Interview with EJ, Founder of Queer East

EJ Nutbrown - Founder of Queer East
EJ Nutbrown – Founder of Queer East

Earlier this month we caught up with EJ Nutbrown who is the Founder of That’s The Ticket and a queer busy business woman based in London.

So, tell us a bit about yourself. 

“Hi Cilla, my name’s EJ, I’m 37, and I’m from Hackney Wick” [crowd cheers]. 

How did That’s The Ticket come about? 

By chance, in the first lockdown. I had been Director of Sales & Marketing for various London attractions & museums, then when COVID hit and they all closed, I had a few calls asking if I would do their marketing, on a freelance basis… I had a mortgage to pay so it was more survival than ambition. Over time I built a brand around it, and the company grew from there. I’m grateful that chance was on my side as I’ve always had a weird obsession with marketing, and now I get to do it under my own rules.

How did you find setting up a business during lockdown?

Tough! I had no idea how to set up a business, I hate accounts, and I’m quite frivolous, so suddenly running payroll, supporting other people, and thinking logistically didn’t come naturally. I’m still winging it to be honest, but it’s working, and I’m beyond grateful of our clients for trusting in us. Everyone seems happy so far, which makes me happy. So what started as tough, actually gives me life now. 

From your involvement in working with large brands, do you feel that brands are more open to working with queer businesses now? How has the landscape changed?

I don’t think it’s a case of doing business with me, I’m queer. I would like to think people do business with me because I’m good. But you are right in recognising that the landscape has changed, both for the better & worse.

We’re living in a progressive movement but some corporates just don’t get it. Isn’t it tiresome to see high street chains vomit rainbows all over their branding during Pride month, without actually doing anything for the community.

I mean last year M&S made a sandwich gay FFS. And where’s Nike or Adidas supporting trans people who aren’t allowed to compete in sports with their identified gender?

On the flip side, we have the likes of Aesop’s queer library pop up which was great, and I hear this year Pret & Deliveroo are providing more internal support for their LGBTQ+ staff. We need more of this. Applying a rainbow to your logo is not a successful marketing campaign, it’s time for real sponsorship and support! 

What’s the best piece of advice you’ve ever been given?

Thumper from Bambi “if you can’t say nothing nice, don’t say nothing at all”. Been saying that sentence since a little kid, not as cute as Thumper though.

Talk us through your daily routine as a business owner. 

Coffee, open laptop, procrastinate, repeat. No, we’re all in the same boat regardless of if you’re a business owner. I head to the office, we tend to kickstart the day by brainstorming client campaigns, and then crack on with the task ahead, but I also spend a lot of time with my clients. My largest budget is “client entertainment”, which suits me just fine!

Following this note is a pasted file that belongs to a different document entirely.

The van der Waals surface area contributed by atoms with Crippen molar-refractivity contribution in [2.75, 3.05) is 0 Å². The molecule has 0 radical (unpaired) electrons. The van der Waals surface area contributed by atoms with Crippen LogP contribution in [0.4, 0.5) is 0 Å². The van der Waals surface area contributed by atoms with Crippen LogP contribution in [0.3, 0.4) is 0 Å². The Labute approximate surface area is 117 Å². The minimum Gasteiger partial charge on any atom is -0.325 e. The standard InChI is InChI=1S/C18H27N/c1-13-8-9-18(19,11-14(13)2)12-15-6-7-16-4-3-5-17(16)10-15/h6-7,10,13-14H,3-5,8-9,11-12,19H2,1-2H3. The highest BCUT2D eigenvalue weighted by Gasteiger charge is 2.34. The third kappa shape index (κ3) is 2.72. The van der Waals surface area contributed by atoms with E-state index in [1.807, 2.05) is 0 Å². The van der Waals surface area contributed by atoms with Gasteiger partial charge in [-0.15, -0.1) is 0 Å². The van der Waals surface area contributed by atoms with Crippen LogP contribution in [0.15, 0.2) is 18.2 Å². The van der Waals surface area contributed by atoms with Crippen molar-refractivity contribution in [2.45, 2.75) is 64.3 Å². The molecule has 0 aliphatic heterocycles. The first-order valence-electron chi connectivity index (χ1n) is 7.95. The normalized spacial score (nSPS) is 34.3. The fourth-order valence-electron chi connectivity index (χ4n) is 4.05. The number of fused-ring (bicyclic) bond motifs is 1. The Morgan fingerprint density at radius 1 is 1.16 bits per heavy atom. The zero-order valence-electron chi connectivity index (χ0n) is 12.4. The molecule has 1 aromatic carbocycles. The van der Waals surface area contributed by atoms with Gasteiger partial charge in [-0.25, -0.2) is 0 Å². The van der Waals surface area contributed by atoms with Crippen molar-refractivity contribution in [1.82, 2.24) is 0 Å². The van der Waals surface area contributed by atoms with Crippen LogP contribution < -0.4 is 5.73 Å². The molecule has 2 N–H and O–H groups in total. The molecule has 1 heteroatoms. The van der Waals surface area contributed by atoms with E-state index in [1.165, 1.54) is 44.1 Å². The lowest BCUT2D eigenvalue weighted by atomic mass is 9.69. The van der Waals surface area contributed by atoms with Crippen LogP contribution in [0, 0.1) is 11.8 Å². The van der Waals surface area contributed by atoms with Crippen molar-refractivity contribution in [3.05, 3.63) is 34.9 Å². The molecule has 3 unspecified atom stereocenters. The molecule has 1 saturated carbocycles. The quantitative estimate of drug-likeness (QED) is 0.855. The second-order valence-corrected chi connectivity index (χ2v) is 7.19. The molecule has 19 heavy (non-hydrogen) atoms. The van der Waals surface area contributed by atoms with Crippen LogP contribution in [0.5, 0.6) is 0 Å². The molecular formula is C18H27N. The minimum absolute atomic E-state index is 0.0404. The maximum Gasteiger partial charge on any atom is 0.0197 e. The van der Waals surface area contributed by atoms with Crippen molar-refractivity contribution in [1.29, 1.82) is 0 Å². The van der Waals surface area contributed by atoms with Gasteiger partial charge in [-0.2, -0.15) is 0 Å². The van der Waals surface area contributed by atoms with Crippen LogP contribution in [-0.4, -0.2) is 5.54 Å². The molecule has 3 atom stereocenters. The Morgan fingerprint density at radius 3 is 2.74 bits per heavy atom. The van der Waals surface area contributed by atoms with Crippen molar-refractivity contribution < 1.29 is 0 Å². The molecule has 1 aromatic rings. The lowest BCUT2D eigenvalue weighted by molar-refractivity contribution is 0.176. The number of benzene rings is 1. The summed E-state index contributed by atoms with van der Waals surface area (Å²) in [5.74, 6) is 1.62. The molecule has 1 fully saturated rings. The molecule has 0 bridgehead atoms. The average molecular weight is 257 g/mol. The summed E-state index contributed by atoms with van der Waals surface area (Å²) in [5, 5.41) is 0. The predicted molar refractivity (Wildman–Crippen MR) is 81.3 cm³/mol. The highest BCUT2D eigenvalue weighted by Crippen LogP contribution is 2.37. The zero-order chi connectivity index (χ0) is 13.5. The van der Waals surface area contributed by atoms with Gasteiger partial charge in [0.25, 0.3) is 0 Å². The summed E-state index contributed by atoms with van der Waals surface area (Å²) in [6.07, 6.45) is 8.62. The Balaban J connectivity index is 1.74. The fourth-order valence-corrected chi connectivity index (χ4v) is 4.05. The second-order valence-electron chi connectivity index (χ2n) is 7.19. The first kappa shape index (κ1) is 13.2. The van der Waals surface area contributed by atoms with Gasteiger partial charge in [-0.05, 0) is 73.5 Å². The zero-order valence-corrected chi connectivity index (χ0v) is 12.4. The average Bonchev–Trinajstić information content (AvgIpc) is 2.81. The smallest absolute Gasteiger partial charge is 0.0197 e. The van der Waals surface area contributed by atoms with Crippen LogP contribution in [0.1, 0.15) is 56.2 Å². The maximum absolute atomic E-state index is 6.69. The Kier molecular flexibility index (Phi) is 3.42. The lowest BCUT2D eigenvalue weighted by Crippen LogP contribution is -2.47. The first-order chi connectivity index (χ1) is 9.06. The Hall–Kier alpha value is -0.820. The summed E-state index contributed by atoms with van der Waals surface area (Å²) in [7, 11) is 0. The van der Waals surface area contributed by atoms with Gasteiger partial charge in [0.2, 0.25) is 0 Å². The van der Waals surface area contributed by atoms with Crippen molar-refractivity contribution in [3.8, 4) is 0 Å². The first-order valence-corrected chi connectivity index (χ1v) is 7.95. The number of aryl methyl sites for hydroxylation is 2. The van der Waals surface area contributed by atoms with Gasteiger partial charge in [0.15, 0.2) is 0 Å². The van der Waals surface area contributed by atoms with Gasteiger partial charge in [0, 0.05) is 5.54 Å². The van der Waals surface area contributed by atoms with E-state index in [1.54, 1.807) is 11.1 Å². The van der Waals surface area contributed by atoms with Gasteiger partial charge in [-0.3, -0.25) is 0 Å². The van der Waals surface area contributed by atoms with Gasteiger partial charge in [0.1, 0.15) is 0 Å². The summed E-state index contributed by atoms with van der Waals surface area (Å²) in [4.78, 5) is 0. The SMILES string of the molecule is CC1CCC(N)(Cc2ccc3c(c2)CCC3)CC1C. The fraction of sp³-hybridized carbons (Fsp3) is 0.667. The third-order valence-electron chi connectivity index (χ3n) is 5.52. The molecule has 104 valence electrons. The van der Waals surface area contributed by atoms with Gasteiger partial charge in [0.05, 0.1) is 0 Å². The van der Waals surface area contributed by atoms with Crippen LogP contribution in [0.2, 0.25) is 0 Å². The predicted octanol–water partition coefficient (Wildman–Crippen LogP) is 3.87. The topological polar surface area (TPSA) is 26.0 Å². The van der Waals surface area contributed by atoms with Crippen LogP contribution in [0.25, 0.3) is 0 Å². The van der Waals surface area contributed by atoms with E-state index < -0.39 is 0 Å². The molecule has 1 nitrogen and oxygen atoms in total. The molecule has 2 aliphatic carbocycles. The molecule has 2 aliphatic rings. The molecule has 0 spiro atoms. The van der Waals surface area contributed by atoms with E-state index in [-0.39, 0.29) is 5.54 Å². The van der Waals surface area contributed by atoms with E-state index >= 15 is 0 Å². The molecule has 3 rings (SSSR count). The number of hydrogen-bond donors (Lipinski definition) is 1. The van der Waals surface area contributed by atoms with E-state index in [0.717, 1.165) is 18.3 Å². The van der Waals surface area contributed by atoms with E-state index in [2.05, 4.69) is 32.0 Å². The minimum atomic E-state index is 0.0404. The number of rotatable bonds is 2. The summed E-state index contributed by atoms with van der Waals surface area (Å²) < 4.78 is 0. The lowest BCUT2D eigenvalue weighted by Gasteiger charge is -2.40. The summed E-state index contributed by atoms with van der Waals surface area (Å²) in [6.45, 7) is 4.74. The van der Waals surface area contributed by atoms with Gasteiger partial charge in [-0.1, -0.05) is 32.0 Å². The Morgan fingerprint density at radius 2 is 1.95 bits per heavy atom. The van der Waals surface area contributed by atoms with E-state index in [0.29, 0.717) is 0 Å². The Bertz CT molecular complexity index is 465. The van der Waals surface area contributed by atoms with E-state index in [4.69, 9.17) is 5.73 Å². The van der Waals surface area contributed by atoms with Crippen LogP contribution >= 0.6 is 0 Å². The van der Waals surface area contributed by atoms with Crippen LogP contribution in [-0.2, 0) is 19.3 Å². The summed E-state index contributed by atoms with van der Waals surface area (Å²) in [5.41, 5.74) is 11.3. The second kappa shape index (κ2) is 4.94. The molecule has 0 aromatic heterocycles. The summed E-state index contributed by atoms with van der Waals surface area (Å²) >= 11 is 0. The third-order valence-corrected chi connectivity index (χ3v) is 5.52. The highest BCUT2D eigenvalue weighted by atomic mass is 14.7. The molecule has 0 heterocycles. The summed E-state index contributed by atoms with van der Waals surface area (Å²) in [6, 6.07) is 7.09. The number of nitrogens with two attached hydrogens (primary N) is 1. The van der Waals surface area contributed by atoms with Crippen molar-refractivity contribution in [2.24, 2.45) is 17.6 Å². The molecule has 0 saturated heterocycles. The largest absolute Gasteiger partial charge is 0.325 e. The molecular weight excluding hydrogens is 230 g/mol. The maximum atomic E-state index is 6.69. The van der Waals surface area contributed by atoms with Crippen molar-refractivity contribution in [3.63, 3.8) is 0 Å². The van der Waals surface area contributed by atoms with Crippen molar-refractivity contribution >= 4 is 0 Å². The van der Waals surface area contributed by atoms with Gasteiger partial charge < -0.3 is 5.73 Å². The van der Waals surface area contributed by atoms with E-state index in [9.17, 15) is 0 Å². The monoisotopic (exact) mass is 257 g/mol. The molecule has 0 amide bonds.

What was your first milestone for TTT?

First contract, first day. It was with Attraction World, Olly (CEO) had seen my work in the past, and entrusted a huge project to me, I then invested everything earned from it back into the company which allowed for a nice safety net to start. 

Who is your role model and why?

Villanelle. She’s a fashion icon, tries to be a better person every day, and dies for her love. Besides, has anyone else answered this question with a murderer? Here to be different.

What is your coming out story? Sorry, but everyone loves a coming-out story...

I came out at 12. I always knew. Even at primary school… Kiss chase was so gender-conforming, I didn’t want to chase or be chased by the boys, I was interested in the girls. Telling my friends was easy, parents finding out, not so much!

Who’s your celeb crush?

Zendaya. Damn!

What do you think of the queer scene in London, where do you go out?

Having international mates, I can vouch it’s one of the safest and most open scenes in the world, but it’s young, conforming, and the lesbians are STILL hidden away in the basements (SHE bar, G.A.Y bar!). I’m an East girl so we have Dalston Superstore, but the options aren’t huge. I LOVE Adonis, Body Movements, and Femme Fraiche though, all events I highly recommend.

Whilst we’re on the topic of the queer scene, we heard through the grapevine that you’ve just set up a new queer night called Queer East – what do you have planned?

I’m so excited by this. It was all very spontaneous, in the smoking area with my mates having a little bitch about the average age around us, and decided instead of bitching about it, to do something about it. The next day, I drew up a logo and popped it on socials, and what I received back was insane. Turns out there’s a huge appetite for something new, welcoming everyone regardless of age, gender or sexuality. The launch party is at 2 More Years, 5th May. You can find details at @qe_london if you like. Expect high energy in a room full of ecstatic love. 

– Emma-Jane Nutbrown, Founder, That’s The Ticket, a marketing agency in Hackney Wick. @ej_nutbrown

If you liked this article and you are keen to learn more about inspiring queer people why not check out the other interviews in our Interview section?

Love Team Nonchalant x

Nonchalant Magazine
Nonchalant Magazine

This article was written by one of our creative team writers here at Nonchalant Magazine.

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